Tackling Islamophobia

Part of the debate – in the House of Commons at 2:34 pm on 7 December 2023.

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Photo of Afzal Khan Afzal Khan Labour, Manchester, Gorton 2:34, 7 December 2023

Islamophobia is an insidious kind of racism that is prevalent not just in British society but globally. Across the world, Islamophobia looks like the continued torture in concentration camps of Uyghur Muslims in China, the merciless killing of 51 worshippers in New Zealand, and the ongoing persecution of Rohingya Muslims at the hands of Myanmar’s brutal regime.

I commend the UN for designating 15 March as the International Day to Combat Islamophobia, and thank the Organisation of Islamic Cooperation for its effort. Recognising the existence of Islamophobia and how it plagues society is vital if we are to begin to tackle it. Canada and the European Commission have tasked key individuals with combating Islamophobia, and to mark Islamophobia Awareness Month, the US has announced that it will develop a national strategy to counter Islamophobia. Regrettably, we do not have the same leadership domestically, despite Islamophobia damaging public and political life in Britain. Most victims of religious hate crime in the UK are Muslims, and in October, Islamophobic incidents were up by 600%. A recent report found that 35% of British mosques experience a religiously motivated attack at least once a year.

Islamophobia is not just hate crime: it permeates every aspect of a Muslim’s life. Muslims are more likely to live in poverty, they are the UK’s least liked religious group, and most Muslims have experienced religion-based discrimination in their everyday life. All of that makes it harder for Muslims to live as equal members of British society. When I was first elected to this House, I swore my oath in English and Urdu—a language that Queen Victoria also proudly spoke. I was then subjected to a barrage of hate for daring to speak another language and for boldly expressing my Muslimness. There is a small, but increasingly vocal, minority in this country who hate the idea of a rich, pluralistic society that British Muslims contribute to. It is that minority that we all must stand up to, and to do so, we must have a clear, community-endorsed definition of Islamophobia.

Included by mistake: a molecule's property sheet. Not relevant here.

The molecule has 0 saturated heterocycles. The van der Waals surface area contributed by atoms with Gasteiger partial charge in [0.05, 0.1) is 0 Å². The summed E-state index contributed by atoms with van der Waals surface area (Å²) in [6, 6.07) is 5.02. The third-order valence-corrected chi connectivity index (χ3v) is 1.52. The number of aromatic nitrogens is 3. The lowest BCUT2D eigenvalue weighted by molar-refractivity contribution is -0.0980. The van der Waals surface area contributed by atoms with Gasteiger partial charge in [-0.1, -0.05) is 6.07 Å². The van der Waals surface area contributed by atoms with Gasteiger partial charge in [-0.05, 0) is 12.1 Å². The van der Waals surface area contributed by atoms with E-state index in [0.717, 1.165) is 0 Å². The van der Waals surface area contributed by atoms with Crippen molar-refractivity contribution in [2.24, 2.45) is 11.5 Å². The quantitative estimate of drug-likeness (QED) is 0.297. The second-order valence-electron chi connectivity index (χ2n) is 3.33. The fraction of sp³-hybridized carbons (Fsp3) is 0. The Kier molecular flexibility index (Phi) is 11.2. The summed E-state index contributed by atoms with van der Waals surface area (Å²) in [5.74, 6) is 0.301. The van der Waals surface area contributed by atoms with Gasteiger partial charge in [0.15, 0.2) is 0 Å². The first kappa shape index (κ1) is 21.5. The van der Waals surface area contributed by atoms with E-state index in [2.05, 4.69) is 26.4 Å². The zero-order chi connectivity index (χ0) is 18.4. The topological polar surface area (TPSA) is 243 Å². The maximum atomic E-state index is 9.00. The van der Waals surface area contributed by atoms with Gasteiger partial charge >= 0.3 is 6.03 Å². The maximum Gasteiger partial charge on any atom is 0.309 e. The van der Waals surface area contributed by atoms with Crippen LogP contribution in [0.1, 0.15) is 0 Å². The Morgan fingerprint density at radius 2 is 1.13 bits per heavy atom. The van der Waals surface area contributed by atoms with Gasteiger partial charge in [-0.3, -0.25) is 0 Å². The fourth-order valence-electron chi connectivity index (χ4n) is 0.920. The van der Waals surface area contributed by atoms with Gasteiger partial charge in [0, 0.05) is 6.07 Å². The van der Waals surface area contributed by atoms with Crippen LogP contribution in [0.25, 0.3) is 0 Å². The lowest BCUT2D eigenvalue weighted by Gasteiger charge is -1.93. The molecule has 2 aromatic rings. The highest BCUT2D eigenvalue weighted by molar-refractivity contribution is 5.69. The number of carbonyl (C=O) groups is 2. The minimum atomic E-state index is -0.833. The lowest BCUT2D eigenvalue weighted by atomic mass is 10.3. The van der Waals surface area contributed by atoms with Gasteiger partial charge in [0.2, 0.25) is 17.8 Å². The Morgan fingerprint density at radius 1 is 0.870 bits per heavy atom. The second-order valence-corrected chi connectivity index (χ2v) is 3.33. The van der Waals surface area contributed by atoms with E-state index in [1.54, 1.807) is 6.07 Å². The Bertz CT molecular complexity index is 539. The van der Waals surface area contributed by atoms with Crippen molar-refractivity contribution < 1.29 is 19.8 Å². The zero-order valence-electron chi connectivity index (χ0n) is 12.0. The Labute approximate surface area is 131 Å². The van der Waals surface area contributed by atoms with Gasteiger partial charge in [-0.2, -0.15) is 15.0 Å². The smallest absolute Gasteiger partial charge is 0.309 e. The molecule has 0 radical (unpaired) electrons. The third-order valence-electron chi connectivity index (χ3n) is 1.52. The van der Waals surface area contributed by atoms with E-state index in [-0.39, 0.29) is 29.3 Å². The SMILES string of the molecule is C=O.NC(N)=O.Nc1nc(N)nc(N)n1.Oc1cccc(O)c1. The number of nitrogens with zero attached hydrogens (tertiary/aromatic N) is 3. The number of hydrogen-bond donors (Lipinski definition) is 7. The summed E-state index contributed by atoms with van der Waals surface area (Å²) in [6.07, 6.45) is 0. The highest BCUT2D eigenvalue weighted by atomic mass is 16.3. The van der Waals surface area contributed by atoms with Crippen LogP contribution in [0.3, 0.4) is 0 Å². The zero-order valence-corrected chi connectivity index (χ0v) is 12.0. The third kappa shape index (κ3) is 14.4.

In 2018, following extensive consultation with academics, experts and faith communities, the all-party group on British Muslims formulated a definition of Islamophobia. In the years since, every political party except the Conservatives has adopted that definition, alongside councils, elected Mayors, trade unions, academics and community groups across the country. However, there is one blocker to UK-wide adoption of a formal definition of Islamophobia: the Tory Government. They rejected the expert definition put forward by the APPG, claiming that it is inconsistent with the Equality Act 2010. To adopt that definition of Islamophobia at Government level would not be legally binding—it would be intended to serve as a workable measure for action against Islamophobia. No legislative change is being proposed, so the Equality Act would not be undermined. In reality, most acts that are deemed Islamophobic under the APPG’s definition would also be considered religious discrimination under the Equality Act. The APPG’s definition and the Equality Act complement each other—one does not challenge the other.

Given that the Government’s argument against that definition does not stand up, and considering that they have abandoned all plans to develop their own definition, can the Minister outline why the Government still think that the APPG’s definition of Islamophobia breaches the Equality Act if it is not legally binding? I imagine that this Government are reluctant to adopt any definition of Islamophobia, because the longer we do not have one, the longer the Conservative party cannot be in breach of it for failing to deal with the widespread Islamophobia within its own ranks.

In the local elections earlier this year, three Conservative councillors were re-elected despite having previously been suspended for alleged Islamophobia and racism, with no information provided on why they were readmitted to the party and deemed fit for public office. If we are to begin to tackle Islamophobia in British society, we need strong leadership and a commitment from the very top to root out this dangerous hate. Other nations across the world are waking up to the threat that Islamophobia poses and are doing something about it, but not the UK. The longer the Tories stay in Government, the longer we will have no leadership and no action on Islamophobia. My constituents and British Muslims across the country deserve better.